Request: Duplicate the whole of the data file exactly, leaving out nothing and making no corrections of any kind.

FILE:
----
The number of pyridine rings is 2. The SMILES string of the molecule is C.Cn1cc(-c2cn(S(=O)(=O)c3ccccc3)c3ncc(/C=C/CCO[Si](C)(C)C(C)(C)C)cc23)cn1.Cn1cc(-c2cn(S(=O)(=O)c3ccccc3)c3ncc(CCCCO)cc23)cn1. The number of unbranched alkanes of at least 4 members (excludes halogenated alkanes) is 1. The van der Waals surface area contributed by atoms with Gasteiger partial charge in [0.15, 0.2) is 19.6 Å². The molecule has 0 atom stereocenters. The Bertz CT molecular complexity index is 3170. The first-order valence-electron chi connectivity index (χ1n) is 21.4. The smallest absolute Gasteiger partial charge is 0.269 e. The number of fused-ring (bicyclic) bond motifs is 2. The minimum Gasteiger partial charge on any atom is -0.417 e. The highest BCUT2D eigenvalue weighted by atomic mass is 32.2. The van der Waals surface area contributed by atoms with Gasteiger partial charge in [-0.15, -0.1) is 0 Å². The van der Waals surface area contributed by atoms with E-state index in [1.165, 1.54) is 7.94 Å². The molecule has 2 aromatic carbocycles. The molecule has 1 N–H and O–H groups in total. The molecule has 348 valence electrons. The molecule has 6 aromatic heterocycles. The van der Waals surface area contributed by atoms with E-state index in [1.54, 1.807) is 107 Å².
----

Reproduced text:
The number of pyridine rings is 2. The SMILES string of the molecule is C.Cn1cc(-c2cn(S(=O)(=O)c3ccccc3)c3ncc(/C=C/CCO[Si](C)(C)C(C)(C)C)cc23)cn1.Cn1cc(-c2cn(S(=O)(=O)c3ccccc3)c3ncc(CCCCO)cc23)cn1. The number of unbranched alkanes of at least 4 members (excludes halogenated alkanes) is 1. The van der Waals surface area contributed by atoms with Gasteiger partial charge in [0.15, 0.2) is 19.6 Å². The molecule has 0 atom stereocenters. The Bertz CT molecular complexity index is 3170. The first-order valence-electron chi connectivity index (χ1n) is 21.4. The smallest absolute Gasteiger partial charge is 0.269 e. The number of fused-ring (bicyclic) bond motifs is 2. The minimum Gasteiger partial charge on any atom is -0.417 e. The highest BCUT2D eigenvalue weighted by atomic mass is 32.2. The van der Waals surface area contributed by atoms with Gasteiger partial charge in [-0.15, -0.1) is 0 Å². The van der Waals surface area contributed by atoms with E-state index in [1.165, 1.54) is 7.94 Å². The molecule has 2 aromatic carbocycles. The molecule has 1 N–H and O–H groups in total. The molecule has 348 valence electrons. The molecule has 6 aromatic heterocycles. The van der Waals surface area contributed by atoms with E-state index in [1.54, 1.807) is 107 Å².